The following vessel caliber indices were determined in a semi-automated manner by certified graders at the University of Wisconsin Fundus Photograph Reading Center (IVAN software; Department of Ophthalmology and Visual Science, University of Wisconsin, Madison, Wisconsin, USA) using a standardized protocol: central retinal artery equivalent (CRAE), central retinal vein equivalent (CRVE), and arteriole-to-venule ratio (AVR). An explanation of these indices, and procedures for their determination, are described in the companion article dealing with this cohort.
For purposes of this study, HAART was defined as the concurrent use of 3 or more antiretroviral drugs. Abnormal CS was defined as logCS <1.5, which corresponds to the lower 2.5 percentile for a normal control population described by Myers and associates. With regard to automated VF testing, abnormal mean deviation (MD) was defined as <−2.63 dB. Abnormal VF pattern standard deviation (PSD) was defined as >2.57 dB. The rationale for use of these thresholds is discussed in previous LSOCA publications.
Data Analysis and Statistical Techniques
Unless otherwise noted, the unit of analysis was the eye, and 1 eye per study participant was evaluated. Wong and associates have demonstrated a strong correlation between the eyes of an individual, for both CRAE and CRVE, and concluded that measurements from 1 eye accurately reflect a person’s systemic vascular status. If vessel caliber indices could be determined for both eyes, the eye with better photographic quality was selected as the study eye. Values for each vessel caliber index were grouped by quartiles and modeled ordinally. With regard to CRAE and CRVE, the first quartile contained narrower arterioles and venules, respectively, while the fourth quartile contained wider arterioles and venules. With regard to AVR, the first quartile included relatively narrower arterioles vs venules, while the fourth quartile included relatively wider arterioles vs venules.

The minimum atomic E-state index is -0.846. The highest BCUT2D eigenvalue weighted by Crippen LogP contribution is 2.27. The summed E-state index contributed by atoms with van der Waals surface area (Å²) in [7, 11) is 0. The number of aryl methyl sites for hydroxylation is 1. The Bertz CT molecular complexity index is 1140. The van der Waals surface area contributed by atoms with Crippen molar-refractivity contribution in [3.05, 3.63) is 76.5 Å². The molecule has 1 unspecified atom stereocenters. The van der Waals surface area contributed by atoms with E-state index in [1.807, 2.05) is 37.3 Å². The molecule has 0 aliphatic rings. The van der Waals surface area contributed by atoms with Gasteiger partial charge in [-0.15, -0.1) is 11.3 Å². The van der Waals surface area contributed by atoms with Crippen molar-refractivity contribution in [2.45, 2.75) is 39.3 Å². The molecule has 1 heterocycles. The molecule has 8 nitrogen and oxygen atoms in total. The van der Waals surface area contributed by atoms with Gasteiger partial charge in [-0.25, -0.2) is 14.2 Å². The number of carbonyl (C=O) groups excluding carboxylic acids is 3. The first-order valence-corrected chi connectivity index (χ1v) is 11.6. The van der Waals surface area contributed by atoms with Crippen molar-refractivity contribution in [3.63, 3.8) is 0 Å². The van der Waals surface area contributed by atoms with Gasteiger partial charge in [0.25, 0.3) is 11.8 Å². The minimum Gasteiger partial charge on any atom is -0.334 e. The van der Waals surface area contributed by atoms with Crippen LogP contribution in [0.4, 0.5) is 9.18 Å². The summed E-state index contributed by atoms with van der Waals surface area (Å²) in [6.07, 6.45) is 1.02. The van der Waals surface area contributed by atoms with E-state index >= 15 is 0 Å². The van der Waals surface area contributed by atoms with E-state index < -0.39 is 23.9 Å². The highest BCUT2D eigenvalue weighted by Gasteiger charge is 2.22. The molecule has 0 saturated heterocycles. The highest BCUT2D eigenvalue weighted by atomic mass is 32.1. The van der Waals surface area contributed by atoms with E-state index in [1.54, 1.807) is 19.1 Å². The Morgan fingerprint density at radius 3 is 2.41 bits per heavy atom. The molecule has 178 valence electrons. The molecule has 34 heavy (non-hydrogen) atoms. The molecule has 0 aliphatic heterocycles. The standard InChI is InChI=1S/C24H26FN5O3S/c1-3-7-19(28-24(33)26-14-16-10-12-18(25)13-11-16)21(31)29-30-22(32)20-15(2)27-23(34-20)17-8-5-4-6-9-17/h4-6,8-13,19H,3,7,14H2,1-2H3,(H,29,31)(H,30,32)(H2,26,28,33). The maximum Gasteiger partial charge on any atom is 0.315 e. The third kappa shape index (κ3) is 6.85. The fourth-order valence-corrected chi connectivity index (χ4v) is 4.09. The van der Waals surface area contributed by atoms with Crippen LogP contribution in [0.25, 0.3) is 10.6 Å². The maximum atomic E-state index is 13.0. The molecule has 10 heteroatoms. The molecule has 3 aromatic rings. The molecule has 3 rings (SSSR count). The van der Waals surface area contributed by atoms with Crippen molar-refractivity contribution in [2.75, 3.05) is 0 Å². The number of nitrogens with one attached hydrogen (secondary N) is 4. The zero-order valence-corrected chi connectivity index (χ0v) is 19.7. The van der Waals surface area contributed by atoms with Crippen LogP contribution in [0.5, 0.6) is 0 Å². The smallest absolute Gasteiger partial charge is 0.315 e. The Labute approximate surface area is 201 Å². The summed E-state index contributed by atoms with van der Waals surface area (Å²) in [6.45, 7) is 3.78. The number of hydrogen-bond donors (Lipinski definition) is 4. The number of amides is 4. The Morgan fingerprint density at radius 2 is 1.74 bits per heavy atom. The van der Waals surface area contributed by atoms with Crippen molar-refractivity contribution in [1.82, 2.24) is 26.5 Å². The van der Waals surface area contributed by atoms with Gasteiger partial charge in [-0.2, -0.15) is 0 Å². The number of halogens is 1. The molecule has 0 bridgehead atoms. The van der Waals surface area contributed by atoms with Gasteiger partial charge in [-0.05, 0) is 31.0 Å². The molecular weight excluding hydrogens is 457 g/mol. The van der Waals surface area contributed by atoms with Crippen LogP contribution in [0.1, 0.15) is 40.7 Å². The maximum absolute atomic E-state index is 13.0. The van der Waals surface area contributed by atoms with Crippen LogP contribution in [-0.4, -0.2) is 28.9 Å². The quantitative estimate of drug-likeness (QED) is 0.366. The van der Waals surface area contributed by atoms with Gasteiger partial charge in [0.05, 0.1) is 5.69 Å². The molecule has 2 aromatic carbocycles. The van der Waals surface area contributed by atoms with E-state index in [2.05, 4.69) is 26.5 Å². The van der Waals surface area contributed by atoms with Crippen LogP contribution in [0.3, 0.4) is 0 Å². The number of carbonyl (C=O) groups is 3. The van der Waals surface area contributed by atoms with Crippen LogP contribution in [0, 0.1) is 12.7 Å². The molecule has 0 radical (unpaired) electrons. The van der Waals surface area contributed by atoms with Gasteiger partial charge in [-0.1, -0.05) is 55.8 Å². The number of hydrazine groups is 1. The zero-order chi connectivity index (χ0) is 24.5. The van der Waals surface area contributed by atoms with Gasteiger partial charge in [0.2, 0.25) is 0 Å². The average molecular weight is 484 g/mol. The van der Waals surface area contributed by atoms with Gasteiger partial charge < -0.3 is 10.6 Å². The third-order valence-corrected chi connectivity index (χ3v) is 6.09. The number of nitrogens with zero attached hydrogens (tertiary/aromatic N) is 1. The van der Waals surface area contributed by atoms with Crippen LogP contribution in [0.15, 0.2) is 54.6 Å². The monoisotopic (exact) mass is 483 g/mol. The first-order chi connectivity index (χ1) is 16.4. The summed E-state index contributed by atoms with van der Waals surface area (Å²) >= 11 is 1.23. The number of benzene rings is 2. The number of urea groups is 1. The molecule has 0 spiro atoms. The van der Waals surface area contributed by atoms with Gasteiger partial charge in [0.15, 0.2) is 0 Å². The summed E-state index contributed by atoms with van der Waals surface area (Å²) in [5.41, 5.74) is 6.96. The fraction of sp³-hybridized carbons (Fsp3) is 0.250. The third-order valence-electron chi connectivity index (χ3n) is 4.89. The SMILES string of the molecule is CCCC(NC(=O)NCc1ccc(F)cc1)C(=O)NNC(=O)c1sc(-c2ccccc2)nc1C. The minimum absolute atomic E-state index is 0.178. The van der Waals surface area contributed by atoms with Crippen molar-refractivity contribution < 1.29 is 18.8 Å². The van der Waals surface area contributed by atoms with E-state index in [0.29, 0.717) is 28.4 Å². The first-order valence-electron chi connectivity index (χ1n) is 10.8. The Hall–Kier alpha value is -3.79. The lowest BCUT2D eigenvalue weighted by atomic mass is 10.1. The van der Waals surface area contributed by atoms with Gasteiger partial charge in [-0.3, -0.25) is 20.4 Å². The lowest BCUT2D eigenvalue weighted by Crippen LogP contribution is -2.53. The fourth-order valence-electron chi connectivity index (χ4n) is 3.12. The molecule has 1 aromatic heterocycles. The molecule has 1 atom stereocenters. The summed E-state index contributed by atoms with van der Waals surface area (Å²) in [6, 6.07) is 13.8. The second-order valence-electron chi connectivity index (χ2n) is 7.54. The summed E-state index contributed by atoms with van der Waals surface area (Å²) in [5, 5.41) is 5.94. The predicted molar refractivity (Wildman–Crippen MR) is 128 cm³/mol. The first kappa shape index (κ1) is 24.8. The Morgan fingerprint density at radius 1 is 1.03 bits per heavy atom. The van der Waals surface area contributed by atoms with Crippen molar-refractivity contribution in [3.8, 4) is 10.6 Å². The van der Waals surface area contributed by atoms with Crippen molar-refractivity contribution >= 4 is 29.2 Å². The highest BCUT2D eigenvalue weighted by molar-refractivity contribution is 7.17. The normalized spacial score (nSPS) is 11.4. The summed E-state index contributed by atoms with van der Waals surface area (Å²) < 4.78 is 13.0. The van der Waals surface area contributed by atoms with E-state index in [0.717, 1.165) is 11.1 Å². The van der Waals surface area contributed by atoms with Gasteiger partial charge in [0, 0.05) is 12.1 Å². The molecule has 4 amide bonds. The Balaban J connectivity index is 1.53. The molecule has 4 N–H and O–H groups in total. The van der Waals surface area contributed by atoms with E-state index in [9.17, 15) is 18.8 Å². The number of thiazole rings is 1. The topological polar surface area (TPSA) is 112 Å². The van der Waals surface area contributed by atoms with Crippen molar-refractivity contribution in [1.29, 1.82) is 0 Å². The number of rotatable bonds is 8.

Demographic, medical, and laboratory factors that were statistically related to vessel caliber indices in the companion study of this cohort were chosen as covariates in the adjusted models for each index in the cross-sectional portion of the study. The following baseline covariates were used in all adjusted models for the longitudinal portion of the study: current use of HAART, CD4+ T lymphocyte count, HIV RNA blood level, age, black race, mean corpuscular volume, hematocrit, and time since diagnosis of AIDS. Vessel caliber indices were used as predictors in: 1) cross-sectional analyses using linear regression of visual function variables at baseline; and 2) longitudinal analyses using Cox regression of incident events in visual function variables during follow-up.